Whether you own a lower-line guitar or a jaw-dropping boutique build, there is no excuse to put off cleaning and maintenance. It’s unquestionably essential.
Cleaning your acoustic is not just about conserving its aesthetic appeal. Reguarly cleaning your acoustic guitar will result in a better tone and improve the longevity of the components. It’s also essential to get rid of the muck build-up on the fingerboard. Now, that’s a step up in tone and improved playability.
A good cleaning routine involves three important tasks:
- Cleaning the fretboard
- Cleaning the strings
- Cleaning the body
We are dealing with two divergent materials – a) wood or laminate and b) metal. The fingerboard, bridge, and guitar body of a guitar are made from solid or layered wood. Guitar strings, tuning machines, and frets are made from metal. They need to be treated differently (more on strings here).
In this post, we’ll look at all the steps involved alongside some exemplary products that make the process more effective and convenient (if you don’t already own a guitar cleaning kit).
Step by step guide to cleaning your acoustic guitar
Step One: Prepare your cleaning station.
As a rule of thumb, make it a point to clean the guitar every time you change the strings (check out our guide to the best acoustic guitar strings for our recommendations). Removing the guitar strings gives you full and convenient access to hard-to-reach nooks are corners. That’s where the grime and dust accumulate the most.
Always wash your hands and dust the surface before you begin. Gather your tools and set up your station in a well-lit space, preferably dust-free. You can place the guitar in your lap as long as you don’t put any undue pressure on the neck. I prefer to do it on a workbench or desk laid out with a foam mat and neck block.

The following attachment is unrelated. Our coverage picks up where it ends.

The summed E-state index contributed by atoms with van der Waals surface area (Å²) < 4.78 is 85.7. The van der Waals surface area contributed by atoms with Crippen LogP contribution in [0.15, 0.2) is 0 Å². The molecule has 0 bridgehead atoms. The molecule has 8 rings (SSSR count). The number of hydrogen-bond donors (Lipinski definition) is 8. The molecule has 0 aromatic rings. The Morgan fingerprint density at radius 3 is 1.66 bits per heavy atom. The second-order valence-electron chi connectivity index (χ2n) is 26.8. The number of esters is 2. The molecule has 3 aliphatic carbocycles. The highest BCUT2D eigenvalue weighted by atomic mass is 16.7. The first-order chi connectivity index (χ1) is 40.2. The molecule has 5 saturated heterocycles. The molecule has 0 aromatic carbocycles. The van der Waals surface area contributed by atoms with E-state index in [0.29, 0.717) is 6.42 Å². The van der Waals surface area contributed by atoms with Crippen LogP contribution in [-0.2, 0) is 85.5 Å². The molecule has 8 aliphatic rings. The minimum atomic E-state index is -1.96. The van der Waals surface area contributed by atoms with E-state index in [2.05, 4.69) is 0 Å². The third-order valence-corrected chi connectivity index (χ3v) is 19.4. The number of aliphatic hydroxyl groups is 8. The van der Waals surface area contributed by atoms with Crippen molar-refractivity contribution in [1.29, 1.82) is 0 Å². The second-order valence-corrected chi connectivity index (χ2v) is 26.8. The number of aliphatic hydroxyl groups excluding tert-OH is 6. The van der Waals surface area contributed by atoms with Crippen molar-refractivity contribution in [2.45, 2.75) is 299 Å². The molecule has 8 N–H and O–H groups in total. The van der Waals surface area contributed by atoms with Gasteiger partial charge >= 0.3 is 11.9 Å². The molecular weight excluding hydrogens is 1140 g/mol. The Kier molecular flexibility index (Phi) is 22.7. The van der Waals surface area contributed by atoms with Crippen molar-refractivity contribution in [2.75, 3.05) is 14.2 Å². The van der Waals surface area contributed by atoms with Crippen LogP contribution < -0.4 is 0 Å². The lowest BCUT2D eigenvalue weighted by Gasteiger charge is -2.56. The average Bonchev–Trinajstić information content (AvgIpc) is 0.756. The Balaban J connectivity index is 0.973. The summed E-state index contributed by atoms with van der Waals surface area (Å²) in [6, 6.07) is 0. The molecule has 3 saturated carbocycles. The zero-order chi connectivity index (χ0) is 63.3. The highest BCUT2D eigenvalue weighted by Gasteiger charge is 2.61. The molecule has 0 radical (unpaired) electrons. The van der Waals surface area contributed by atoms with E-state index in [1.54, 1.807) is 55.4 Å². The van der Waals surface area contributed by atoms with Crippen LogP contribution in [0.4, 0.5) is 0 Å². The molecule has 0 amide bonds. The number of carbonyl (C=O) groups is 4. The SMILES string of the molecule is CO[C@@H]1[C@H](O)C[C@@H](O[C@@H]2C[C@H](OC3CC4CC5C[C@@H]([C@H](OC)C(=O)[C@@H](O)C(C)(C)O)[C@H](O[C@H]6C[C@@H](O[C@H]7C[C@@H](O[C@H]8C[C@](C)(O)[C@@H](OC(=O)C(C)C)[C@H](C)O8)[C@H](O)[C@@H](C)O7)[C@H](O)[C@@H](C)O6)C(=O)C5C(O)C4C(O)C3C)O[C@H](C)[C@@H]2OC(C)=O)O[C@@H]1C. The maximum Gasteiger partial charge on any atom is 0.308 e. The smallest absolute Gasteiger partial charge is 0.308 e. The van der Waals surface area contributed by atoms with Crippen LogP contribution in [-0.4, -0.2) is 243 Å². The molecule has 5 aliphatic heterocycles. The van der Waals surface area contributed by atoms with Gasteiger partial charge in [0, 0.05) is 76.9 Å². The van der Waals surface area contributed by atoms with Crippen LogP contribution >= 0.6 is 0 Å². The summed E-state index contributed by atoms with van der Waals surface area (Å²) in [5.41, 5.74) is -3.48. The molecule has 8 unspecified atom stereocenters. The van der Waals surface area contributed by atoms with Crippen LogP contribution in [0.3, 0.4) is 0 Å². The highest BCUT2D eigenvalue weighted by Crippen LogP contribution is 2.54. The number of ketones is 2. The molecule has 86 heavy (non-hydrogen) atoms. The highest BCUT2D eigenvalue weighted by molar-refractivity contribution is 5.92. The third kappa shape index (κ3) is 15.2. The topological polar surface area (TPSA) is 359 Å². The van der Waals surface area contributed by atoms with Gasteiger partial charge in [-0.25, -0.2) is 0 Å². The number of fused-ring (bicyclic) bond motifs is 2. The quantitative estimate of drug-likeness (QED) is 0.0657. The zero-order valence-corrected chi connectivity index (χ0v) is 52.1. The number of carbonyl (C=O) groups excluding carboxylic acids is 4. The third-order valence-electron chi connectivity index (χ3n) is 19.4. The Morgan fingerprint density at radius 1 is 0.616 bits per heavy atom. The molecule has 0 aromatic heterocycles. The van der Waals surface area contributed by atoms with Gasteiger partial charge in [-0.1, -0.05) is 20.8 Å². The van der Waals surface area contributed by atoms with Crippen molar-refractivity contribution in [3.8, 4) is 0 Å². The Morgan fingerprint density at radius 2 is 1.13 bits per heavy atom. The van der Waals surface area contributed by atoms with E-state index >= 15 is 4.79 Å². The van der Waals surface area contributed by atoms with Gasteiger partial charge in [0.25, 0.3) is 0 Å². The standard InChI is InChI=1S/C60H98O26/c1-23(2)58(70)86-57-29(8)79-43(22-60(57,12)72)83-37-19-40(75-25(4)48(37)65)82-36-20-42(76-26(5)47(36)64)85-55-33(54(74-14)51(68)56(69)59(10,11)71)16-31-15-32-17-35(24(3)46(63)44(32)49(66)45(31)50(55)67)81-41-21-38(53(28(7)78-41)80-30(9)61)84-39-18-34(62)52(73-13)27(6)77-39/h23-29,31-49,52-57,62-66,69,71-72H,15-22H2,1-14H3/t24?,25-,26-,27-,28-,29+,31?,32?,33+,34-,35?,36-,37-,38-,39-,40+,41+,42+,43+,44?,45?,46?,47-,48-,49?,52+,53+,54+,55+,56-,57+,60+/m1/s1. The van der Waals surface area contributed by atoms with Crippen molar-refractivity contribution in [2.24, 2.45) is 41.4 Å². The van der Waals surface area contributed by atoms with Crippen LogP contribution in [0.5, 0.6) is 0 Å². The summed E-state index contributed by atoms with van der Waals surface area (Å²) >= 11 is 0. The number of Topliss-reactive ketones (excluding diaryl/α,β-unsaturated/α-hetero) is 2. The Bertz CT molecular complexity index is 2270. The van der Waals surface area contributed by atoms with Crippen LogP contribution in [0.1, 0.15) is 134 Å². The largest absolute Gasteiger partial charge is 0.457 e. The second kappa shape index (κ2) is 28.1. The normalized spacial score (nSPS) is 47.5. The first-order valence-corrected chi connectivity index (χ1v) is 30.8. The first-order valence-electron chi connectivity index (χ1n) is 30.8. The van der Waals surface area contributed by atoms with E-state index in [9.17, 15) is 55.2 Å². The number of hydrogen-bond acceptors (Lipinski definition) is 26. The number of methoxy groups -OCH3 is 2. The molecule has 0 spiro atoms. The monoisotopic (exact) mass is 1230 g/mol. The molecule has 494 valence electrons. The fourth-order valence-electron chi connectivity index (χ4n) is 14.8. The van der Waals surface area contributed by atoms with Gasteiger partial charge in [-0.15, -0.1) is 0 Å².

A neck block or neck support is essentially a cradle/pillow that supports the neck. It can be handy for cleaning, but it’s equally useful for setups, adjustments, and string changing. The Flatsons Mat and Kit combo is worth considering if you want the extra convenience and comfort.
Step Two: Clean the fretboard
The fingerboard or fretboard is typically maple, rosewood, pau ferro, or ebony. Guitar manufacturers use unsealed and unfinished wood, so it is a little more exposed to the elements and prone to dry out.
First, you want to clean up the muck. The muck is a mixture of dirt, sweat, and dead skin transferred from your fingers and the environment. Use a credit card or thin razor to scrape it off gently. Brush off the grime and clean the fretboard with a cloth.
You can go a step further and condition it with a fretboard oil such as Jim Dunlop Lemon Oil or D’Addario Hydrate. You only need a few drops, so a $5 bottle will last for a year or more. You don’t need to condition your fingerboard more than twice or thrice a year.
It’s a remedial measure for fretboards that are prone to cracks. Most manufacturers recommend using natural oils to rehydrate the fingerboard wood once every six months. You can, however, wax your guitar as often as you want with Jim Dunlop 65 Spray Wax. Waxing is usually an aesthetic pursuit, it will eventually wipe off.
Step Three: Clean or change the guitar strings